The quick access toolbar is an extra toolbar in Office applications that you can customise to contain commands you use frequently. See here for details of how to add commands to the quick access toolbar.
Here are the commands I currently have in my quick access toolbar for Word, and why I have them there.
- Print Preview and Print
These are pretty standard everyday commands. The sort of things I do often and I guess most people do, so they don’t need much explanation.
- Para Page Break Before: this one formats a paragraph so that it always starts at the beginning of a new page
- Para Keep With Next: this one formats a paragraph so it always appears on the same page as the next paragraph
These two commands are much better to use than a manual page break as they give you much more flexible control. This blog post by Shauna Kelly gives a good explanation of how to use these commands.
- Spacing Before
- Spacing After
These two commands show the spacing before and after the current paragraph and are directly editable. I don’t need these much while editing my own documents, as I use templates to control paragraph spacing. However they are really really useful when editing other people’s documents, especially when these have been formed by cutting and pasting from several people’s work. This often results in a variety of paragraph formatting and having this visible makes it much quicker to sort out for consistency.
- Show All
This command switches between seeing the formatting marks and hiding them. For general writing and reading its easiest to have this off, but I often need to jiggle it on to see spaces, tabs, paragraph marks etc when editing. Essential to put on when I am sorting out someone else’s formatting.
- Insert Comment
- Delete Comment
Since I am often working collaboratively on documents, commenting and removing comments is something I do a lot of and it is handy to have these available on the quick access toolbar. If you don’t know about comments have a look at this post here.
This command updates all the fields in the selected section. If you select the whole document it will update the table of contents, cross-references and any other fields you have in the document. If your fields are in the header of footer you have to select those separately to update them. Since I use fields a lot this is a really helpful tool to have handy.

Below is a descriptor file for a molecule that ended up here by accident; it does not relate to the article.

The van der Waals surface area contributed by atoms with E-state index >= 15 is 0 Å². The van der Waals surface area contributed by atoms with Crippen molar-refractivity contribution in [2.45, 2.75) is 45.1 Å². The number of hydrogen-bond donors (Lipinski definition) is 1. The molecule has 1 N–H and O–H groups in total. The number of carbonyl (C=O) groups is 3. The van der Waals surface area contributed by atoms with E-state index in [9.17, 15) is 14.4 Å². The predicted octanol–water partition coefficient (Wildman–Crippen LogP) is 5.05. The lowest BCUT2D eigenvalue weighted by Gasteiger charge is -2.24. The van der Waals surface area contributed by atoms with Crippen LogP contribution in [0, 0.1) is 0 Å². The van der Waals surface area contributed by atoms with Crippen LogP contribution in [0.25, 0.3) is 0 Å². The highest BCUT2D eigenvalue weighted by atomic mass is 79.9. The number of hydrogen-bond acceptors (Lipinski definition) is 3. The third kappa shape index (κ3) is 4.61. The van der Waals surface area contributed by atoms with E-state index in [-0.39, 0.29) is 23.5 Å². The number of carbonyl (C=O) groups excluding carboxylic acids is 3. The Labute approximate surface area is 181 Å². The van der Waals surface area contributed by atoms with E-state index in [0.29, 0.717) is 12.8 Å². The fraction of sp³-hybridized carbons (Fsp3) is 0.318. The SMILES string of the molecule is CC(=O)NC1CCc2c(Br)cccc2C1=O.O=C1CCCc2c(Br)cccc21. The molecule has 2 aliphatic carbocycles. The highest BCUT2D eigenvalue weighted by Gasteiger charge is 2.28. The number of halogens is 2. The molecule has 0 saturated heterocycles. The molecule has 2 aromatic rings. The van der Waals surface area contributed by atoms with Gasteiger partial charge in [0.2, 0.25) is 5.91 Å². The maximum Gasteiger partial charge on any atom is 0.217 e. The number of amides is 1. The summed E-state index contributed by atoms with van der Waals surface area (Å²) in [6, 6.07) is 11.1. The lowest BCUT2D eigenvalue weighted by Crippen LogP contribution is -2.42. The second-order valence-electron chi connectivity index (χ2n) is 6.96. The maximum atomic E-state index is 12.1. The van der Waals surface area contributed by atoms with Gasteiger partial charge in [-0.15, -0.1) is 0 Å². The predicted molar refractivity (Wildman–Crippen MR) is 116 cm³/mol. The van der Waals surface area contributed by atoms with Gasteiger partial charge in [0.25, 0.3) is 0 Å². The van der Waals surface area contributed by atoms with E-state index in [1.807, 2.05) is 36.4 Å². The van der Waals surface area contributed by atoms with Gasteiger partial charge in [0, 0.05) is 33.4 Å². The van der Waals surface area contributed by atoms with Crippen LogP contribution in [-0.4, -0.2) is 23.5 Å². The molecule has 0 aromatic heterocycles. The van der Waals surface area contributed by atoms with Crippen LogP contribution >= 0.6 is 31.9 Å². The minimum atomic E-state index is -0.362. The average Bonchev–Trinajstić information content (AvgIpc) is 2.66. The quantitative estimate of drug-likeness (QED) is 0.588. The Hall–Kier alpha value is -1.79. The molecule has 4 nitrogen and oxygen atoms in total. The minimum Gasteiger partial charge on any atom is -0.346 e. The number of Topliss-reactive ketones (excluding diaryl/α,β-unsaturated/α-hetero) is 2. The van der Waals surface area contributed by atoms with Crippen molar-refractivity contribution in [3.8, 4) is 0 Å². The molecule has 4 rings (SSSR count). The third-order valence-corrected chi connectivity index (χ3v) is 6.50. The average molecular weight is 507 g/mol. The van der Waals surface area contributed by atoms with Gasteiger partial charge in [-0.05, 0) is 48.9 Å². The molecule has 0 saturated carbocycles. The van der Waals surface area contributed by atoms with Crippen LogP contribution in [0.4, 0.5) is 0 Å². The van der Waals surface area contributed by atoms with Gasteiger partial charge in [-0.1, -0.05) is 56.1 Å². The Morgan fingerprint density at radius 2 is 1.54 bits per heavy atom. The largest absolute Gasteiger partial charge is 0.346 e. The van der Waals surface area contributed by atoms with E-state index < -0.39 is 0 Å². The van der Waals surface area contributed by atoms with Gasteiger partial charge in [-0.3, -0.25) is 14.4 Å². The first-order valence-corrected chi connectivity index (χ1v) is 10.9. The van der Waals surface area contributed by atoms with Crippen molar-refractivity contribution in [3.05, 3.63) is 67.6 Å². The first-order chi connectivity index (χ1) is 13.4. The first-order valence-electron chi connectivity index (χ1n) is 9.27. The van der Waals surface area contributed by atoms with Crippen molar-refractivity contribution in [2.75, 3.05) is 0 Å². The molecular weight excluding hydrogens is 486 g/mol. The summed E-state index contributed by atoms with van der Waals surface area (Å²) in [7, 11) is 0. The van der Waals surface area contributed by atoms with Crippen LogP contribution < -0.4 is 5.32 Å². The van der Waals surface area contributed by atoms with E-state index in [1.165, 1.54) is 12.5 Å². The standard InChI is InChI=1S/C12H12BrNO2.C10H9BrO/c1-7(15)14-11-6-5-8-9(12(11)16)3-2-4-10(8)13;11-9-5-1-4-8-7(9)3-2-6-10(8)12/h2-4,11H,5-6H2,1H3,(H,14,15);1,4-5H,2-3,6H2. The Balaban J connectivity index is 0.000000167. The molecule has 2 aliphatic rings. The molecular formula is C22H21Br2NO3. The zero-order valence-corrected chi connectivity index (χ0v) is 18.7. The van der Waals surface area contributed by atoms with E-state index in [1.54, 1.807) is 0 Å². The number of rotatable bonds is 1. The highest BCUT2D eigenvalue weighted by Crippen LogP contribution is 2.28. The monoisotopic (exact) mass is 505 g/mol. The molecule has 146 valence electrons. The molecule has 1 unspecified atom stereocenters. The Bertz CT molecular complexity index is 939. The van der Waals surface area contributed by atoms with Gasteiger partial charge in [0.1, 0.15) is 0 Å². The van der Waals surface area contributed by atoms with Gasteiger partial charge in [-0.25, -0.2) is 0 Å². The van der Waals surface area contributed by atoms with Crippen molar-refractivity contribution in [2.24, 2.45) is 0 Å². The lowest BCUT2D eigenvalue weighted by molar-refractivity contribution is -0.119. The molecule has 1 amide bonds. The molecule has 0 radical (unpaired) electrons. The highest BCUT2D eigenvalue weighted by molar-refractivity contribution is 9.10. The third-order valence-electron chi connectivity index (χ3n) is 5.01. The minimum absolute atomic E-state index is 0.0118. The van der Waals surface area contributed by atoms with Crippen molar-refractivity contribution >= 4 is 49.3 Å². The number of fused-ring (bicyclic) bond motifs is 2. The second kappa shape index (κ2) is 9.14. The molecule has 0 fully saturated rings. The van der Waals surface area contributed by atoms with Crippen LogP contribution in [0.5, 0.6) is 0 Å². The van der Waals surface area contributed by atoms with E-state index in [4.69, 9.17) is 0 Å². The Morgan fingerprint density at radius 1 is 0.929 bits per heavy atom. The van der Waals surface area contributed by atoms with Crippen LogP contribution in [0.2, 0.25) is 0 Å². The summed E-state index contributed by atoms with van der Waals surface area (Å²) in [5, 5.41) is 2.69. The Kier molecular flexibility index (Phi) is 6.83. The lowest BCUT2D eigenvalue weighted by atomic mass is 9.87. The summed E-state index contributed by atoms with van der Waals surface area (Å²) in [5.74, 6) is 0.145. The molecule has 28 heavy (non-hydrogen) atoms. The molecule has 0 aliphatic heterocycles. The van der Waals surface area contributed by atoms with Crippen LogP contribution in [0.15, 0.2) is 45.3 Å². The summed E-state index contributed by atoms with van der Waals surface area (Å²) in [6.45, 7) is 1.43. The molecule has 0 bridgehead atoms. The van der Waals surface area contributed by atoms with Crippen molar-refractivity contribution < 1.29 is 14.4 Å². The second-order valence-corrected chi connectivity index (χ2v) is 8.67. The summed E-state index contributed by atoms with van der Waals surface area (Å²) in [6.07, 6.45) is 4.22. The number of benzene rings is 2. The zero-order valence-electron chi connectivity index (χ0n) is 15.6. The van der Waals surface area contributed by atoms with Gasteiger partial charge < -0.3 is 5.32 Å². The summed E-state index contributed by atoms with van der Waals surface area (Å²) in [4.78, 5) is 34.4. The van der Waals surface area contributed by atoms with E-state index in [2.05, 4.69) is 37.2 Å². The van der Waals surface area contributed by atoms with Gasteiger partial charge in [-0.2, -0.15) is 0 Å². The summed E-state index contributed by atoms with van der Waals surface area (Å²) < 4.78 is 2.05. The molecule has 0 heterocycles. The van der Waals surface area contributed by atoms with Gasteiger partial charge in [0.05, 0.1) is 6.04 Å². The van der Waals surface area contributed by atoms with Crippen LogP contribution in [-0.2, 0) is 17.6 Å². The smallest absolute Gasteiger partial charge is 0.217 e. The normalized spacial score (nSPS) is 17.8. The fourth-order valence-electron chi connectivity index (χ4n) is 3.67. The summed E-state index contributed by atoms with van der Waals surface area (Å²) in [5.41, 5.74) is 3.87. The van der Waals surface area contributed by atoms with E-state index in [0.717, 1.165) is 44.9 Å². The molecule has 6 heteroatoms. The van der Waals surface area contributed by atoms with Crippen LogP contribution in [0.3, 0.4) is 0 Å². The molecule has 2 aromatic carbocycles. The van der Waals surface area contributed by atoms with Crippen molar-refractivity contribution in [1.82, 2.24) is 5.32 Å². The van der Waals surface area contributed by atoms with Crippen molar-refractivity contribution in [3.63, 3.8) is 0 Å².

- Document Location
Recently I talked about document addresses in this post and how I use them to keep track of where documents are. I use them so much that I have put the document location tool in my quick access toolbar so that I can quickly copy the full address of any document I have currently open.
- Open the Navigation Pane
I use the navigation pane a lot for things like rearranging sections of work in Word, revising by chopping up, and finding where in the document my search terms occur. But sometimes it is in the way so I like to be able to switch it quickly on and off.
- Quick links to Endnote commands
I use Endnote, which integrates with Word and inserts its own ribbon with special Endnote commands. These can also be added to the quick access toolbar. One that I use often is Edit & Manage Citation(s).
- Quick links to my own macros
Lastly, I have a bunch of macros I use in Word. I tend to put a link in the quick access toolbar for macros I use in medium frequency. This contrasts with macros I use infrequently which I just put on the ribbon somewhere, or macros I use very frequently, for which I use a keyboard shortcut. I have one macro on the quick access toolbar which performs a set of steps in Endnote which convert a citation to a format for using in a sentence.
Saving your customisations
It’s a good idea to save your customisations so that you can import them again if you need to. Here is how.